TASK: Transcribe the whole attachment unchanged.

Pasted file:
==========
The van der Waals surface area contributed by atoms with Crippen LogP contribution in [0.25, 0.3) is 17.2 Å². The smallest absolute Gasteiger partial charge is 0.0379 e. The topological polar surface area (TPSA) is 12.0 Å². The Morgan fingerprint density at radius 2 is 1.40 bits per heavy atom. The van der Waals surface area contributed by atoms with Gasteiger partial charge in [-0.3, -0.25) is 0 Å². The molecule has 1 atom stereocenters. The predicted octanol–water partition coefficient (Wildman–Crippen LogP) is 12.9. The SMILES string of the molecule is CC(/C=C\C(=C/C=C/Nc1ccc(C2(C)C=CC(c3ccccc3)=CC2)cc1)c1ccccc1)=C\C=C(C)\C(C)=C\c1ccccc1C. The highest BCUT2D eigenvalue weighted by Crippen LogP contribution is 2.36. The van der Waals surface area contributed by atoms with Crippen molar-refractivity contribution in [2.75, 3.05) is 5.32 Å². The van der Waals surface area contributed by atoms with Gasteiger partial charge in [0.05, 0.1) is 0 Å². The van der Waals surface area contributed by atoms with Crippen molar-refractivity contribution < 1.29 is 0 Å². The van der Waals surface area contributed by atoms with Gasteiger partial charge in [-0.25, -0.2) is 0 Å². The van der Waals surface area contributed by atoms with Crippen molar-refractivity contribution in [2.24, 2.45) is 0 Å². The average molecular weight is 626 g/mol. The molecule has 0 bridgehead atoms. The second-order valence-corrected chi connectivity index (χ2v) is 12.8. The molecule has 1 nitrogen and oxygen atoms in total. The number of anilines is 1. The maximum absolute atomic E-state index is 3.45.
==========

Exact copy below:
The van der Waals surface area contributed by atoms with Crippen LogP contribution in [0.25, 0.3) is 17.2 Å². The smallest absolute Gasteiger partial charge is 0.0379 e. The topological polar surface area (TPSA) is 12.0 Å². The Morgan fingerprint density at radius 2 is 1.40 bits per heavy atom. The van der Waals surface area contributed by atoms with Gasteiger partial charge in [-0.3, -0.25) is 0 Å². The molecule has 1 atom stereocenters. The predicted octanol–water partition coefficient (Wildman–Crippen LogP) is 12.9. The SMILES string of the molecule is CC(/C=C\C(=C/C=C/Nc1ccc(C2(C)C=CC(c3ccccc3)=CC2)cc1)c1ccccc1)=C\C=C(C)\C(C)=C\c1ccccc1C. The highest BCUT2D eigenvalue weighted by Crippen LogP contribution is 2.36. The van der Waals surface area contributed by atoms with Crippen molar-refractivity contribution in [2.75, 3.05) is 5.32 Å². The van der Waals surface area contributed by atoms with Gasteiger partial charge in [0.05, 0.1) is 0 Å². The van der Waals surface area contributed by atoms with Crippen molar-refractivity contribution < 1.29 is 0 Å². The van der Waals surface area contributed by atoms with Gasteiger partial charge in [-0.25, -0.2) is 0 Å². The van der Waals surface area contributed by atoms with Crippen molar-refractivity contribution in [2.24, 2.45) is 0 Å². The average molecular weight is 626 g/mol. The molecule has 0 bridgehead atoms. The second-order valence-corrected chi connectivity index (χ2v) is 12.8. The molecule has 1 nitrogen and oxygen atoms in total. The number of anilines is 1. The maximum absolute atomic E-state index is 3.45.